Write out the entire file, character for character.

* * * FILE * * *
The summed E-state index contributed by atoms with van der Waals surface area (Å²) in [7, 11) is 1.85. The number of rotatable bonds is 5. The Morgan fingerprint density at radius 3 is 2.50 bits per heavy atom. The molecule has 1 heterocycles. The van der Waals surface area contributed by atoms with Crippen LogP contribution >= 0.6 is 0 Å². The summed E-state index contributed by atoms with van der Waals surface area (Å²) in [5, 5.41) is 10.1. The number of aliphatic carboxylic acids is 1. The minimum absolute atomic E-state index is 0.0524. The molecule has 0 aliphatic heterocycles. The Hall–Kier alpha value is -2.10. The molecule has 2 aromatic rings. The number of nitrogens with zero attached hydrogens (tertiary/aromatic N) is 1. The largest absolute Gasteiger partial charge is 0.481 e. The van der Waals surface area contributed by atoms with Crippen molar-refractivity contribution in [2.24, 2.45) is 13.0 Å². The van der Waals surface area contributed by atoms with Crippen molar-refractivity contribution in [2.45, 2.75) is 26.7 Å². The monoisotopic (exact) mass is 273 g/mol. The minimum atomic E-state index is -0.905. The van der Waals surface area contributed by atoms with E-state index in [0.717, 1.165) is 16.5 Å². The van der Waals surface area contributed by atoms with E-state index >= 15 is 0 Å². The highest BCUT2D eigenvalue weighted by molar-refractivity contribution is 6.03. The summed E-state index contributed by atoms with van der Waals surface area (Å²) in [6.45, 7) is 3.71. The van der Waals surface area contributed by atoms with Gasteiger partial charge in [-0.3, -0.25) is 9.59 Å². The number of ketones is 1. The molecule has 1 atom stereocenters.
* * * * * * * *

The summed E-state index contributed by atoms with van der Waals surface area (Å²) in [7, 11) is 1.85. The number of rotatable bonds is 5. The Morgan fingerprint density at radius 3 is 2.50 bits per heavy atom. The molecule has 1 heterocycles. The van der Waals surface area contributed by atoms with Crippen LogP contribution >= 0.6 is 0 Å². The summed E-state index contributed by atoms with van der Waals surface area (Å²) in [5, 5.41) is 10.1. The number of aliphatic carboxylic acids is 1. The minimum absolute atomic E-state index is 0.0524. The molecule has 0 aliphatic heterocycles. The Hall–Kier alpha value is -2.10. The molecule has 2 aromatic rings. The number of nitrogens with zero attached hydrogens (tertiary/aromatic N) is 1. The largest absolute Gasteiger partial charge is 0.481 e. The van der Waals surface area contributed by atoms with Crippen molar-refractivity contribution in [2.24, 2.45) is 13.0 Å². The van der Waals surface area contributed by atoms with Crippen molar-refractivity contribution in [2.45, 2.75) is 26.7 Å². The monoisotopic (exact) mass is 273 g/mol. The minimum atomic E-state index is -0.905. The van der Waals surface area contributed by atoms with E-state index in [0.717, 1.165) is 16.5 Å². The van der Waals surface area contributed by atoms with E-state index >= 15 is 0 Å². The highest BCUT2D eigenvalue weighted by molar-refractivity contribution is 6.03. The summed E-state index contributed by atoms with van der Waals surface area (Å²) in [6.45, 7) is 3.71. The van der Waals surface area contributed by atoms with Gasteiger partial charge in [-0.3, -0.25) is 9.59 Å². The number of ketones is 1. The molecule has 1 atom stereocenters.